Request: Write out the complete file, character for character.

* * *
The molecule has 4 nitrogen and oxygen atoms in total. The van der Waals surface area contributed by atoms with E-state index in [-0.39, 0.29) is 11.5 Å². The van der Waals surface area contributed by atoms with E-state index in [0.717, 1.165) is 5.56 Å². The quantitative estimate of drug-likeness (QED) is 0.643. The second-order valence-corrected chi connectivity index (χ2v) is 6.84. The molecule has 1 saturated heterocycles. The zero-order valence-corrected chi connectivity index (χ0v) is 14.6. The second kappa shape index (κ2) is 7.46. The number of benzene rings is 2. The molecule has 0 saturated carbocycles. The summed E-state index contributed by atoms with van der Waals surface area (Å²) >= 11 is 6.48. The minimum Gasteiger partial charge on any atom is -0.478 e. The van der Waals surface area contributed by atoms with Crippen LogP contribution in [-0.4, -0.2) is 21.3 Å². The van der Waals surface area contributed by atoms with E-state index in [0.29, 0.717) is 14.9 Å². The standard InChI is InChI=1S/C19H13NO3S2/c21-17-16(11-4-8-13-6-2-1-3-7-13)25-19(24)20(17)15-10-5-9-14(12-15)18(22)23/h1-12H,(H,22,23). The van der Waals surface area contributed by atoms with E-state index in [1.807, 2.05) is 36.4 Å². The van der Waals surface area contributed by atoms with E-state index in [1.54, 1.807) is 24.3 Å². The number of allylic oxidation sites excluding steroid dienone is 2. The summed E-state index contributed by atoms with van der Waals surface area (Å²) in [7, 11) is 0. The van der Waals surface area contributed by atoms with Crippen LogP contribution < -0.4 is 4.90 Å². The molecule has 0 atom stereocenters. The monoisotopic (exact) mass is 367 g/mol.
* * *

The molecule has 4 nitrogen and oxygen atoms in total. The van der Waals surface area contributed by atoms with E-state index in [-0.39, 0.29) is 11.5 Å². The van der Waals surface area contributed by atoms with E-state index in [0.717, 1.165) is 5.56 Å². The quantitative estimate of drug-likeness (QED) is 0.643. The second-order valence-corrected chi connectivity index (χ2v) is 6.84. The molecule has 1 saturated heterocycles. The zero-order valence-corrected chi connectivity index (χ0v) is 14.6. The second kappa shape index (κ2) is 7.46. The number of benzene rings is 2. The molecule has 0 saturated carbocycles. The summed E-state index contributed by atoms with van der Waals surface area (Å²) >= 11 is 6.48. The minimum Gasteiger partial charge on any atom is -0.478 e. The van der Waals surface area contributed by atoms with Crippen LogP contribution in [-0.4, -0.2) is 21.3 Å². The van der Waals surface area contributed by atoms with E-state index in [0.29, 0.717) is 14.9 Å². The standard InChI is InChI=1S/C19H13NO3S2/c21-17-16(11-4-8-13-6-2-1-3-7-13)25-19(24)20(17)15-10-5-9-14(12-15)18(22)23/h1-12H,(H,22,23). The van der Waals surface area contributed by atoms with E-state index in [1.807, 2.05) is 36.4 Å². The van der Waals surface area contributed by atoms with E-state index in [1.54, 1.807) is 24.3 Å². The number of allylic oxidation sites excluding steroid dienone is 2. The summed E-state index contributed by atoms with van der Waals surface area (Å²) in [7, 11) is 0. The van der Waals surface area contributed by atoms with Crippen LogP contribution < -0.4 is 4.90 Å². The molecule has 0 atom stereocenters. The monoisotopic (exact) mass is 367 g/mol.